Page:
Laughter lines

2nd October 1998 at 01:00
101 humorous poems chosen by Wendy Cope
Faber. #163;7.99

A selection of humorous poems chosen by Griff Rhys Jones
BBC Worldwide. #163;4.99.

No one ever advises you to look on the funny side unless you're having a hard time. It's not surprising, then, to find that the new Faber anthology,The Funny Side, contains, in editor Wendy Cope's words, "poems about being broken-hearted, about obsessive love, about dissatisfaction with a marriage or a life, and about feeling suicidal". It's no surprise, either, to find our sanity and good humour restored at each turn of the page. After all, as Benjamin Franklin King's "The Pessimist" explains, there's:

"Nothing to do but work.
Nothing to eat but food.
Nothing to wear but clothes,
To keep one from going nude."

Roger McGough's "Survivor" comes to a similar conclusion in the The Nation's Favourite Comic Poems:

I think about dying. About
disease, starvation,
violence, terrorism, war,
the end of the world.
It helps
keep my mind off things."

Armed with these two books of parody, punning, human lunacy and invention,we have all the material we need to spend National Poetry Day laughing at ourselves. Good.

Poetry is a kind of playing, and, like all sincere play, combines our most concentrated enjoyment with our most irreverent mischief. Ted Hughes has described the construction of poetry as playfulness - involving both a meditative focus and the detachment we associate with humans "at play" (that is, engaged in something for no profit which releases us from a sense of time) - and as a form of teasing, punning, breaking rules and challenging conventions.

As Griff Rhys Jones points out, the second of these attributes is ground shared with comedy: "Puns, wordplay, hidden meanings and the wrong-footing of cherished notions: it's the very stuff of verse."

Wendy Cope claims to have little time for nonsense or "pure play", but her anthology has all the detailed construction of a comic stage set, developing and diverting from themes, varying pace, calling on a range of poets and styles as a comedian calls on favourite stock characters and voices. This builds a cumulative pleasure for the reader which is unavailable in the alphabetical order of the BBC book, as when J C Squire's "Ballade of Soporific Absorption" rolls on to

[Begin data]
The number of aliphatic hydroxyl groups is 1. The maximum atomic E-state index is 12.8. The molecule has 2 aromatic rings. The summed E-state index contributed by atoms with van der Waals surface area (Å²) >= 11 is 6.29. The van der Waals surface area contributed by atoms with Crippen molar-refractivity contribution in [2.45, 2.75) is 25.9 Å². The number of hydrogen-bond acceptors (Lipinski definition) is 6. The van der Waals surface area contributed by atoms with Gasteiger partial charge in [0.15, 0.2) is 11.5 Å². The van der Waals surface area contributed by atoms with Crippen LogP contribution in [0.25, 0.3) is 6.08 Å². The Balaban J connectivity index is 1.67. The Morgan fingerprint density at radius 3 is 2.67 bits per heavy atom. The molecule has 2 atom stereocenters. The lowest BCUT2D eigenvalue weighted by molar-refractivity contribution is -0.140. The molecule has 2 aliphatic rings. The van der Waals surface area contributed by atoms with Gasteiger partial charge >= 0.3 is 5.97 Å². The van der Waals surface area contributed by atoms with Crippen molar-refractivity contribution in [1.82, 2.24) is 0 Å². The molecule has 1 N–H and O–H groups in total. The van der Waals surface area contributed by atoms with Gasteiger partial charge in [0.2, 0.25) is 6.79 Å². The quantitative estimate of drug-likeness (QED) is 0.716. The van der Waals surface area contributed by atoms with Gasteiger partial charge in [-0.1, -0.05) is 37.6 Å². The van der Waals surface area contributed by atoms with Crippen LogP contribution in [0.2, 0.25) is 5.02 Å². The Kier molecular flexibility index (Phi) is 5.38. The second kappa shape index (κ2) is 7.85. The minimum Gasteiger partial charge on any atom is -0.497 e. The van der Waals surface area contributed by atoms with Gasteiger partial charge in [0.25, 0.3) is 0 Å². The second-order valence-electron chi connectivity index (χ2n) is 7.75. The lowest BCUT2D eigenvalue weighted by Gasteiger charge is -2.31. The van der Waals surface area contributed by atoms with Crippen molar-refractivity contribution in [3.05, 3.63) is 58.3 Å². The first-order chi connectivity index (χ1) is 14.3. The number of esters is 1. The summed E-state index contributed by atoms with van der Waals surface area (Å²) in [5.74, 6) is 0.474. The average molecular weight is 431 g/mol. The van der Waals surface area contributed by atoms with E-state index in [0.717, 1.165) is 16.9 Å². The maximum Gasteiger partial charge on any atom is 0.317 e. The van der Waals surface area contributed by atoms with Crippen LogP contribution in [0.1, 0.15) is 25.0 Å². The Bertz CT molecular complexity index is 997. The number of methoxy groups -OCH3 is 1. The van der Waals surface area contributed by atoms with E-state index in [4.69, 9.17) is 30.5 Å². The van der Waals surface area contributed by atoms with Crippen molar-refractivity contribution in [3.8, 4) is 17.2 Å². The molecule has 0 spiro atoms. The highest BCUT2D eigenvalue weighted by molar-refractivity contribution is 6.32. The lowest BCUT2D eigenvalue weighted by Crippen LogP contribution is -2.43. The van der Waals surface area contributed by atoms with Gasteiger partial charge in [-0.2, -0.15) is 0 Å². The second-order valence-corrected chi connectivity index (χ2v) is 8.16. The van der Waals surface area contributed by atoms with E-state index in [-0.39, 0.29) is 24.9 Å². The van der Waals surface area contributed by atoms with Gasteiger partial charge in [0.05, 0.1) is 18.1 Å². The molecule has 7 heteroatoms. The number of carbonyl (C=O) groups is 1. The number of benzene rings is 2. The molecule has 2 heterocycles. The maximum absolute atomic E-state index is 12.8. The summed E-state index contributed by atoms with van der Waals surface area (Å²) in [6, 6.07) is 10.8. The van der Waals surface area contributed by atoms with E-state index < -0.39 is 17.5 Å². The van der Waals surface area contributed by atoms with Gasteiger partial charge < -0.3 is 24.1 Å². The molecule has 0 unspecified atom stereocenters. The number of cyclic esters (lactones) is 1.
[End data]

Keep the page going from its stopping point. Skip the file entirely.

"I'm a upple litset by the talk you rot -
But I'm not as think as you drunk I am"

and into Ian McMillan's "Life on Earth" - a one-liner in language so clean and sparse it reads like a parody of transition, an exercise in close-cropped lines - and on to Ogden Nash's "Portrait of the Artist as a Prematurely Old Man", half of the comedy of which rests on the strung-out hairy lines:

"You didn't slap the lads in the
tavern on the back and loudly
cry Whee
Let's all fail to write just one
more letter before we go
home, and this round of
unwritten letters is on me."

In this way we are led through the funny side of money, drink, crime, marriage, love, children, animals and poetry itself, where, among other delights, Pierre Jean de Beranger (translated by Robert B Brough) does little to narrow the assumed gap between "serious" and seriously funny writing:

"When great scribes to poetry
March, by notions big led,
Be so kind as pray for me,
I'm as dead as pig-lead.
When you start a careless song,
Not at grammar sticking,
Good to push the wine along,
I'm alive and kicking."

Let's not be misled; there's nothing "careless" in any of these songs. They may wear their craft lightly, but they're no less well dressed for that.

Both editors draw attention to their omission of those inadvertently funny poems and failures to see the funny side as properly belonging to another category, but it was good to see Wordsworth almost making it into the BBC book on this score for "Spade! With which Wilkinson hath tilled his lands".

Rather than leave the old bore the final word, I'll turn to archy, Don Marquis's reincarnated vers libre poet trapped in the body of a cockroach and living under the tyranny of Prohibition. Yes, archy and his friend the renegade mehitabel are back in print in a new Faber omnibus edition, which,as archy puts it in his "book review",

"is one of the
best books i ever

You can vote in the BBC poll to find "The Nation's Favourite Comic Poem" on voting cards from bookshops or by phoning 0990 122266 (national rates apply) until midnight on October 7

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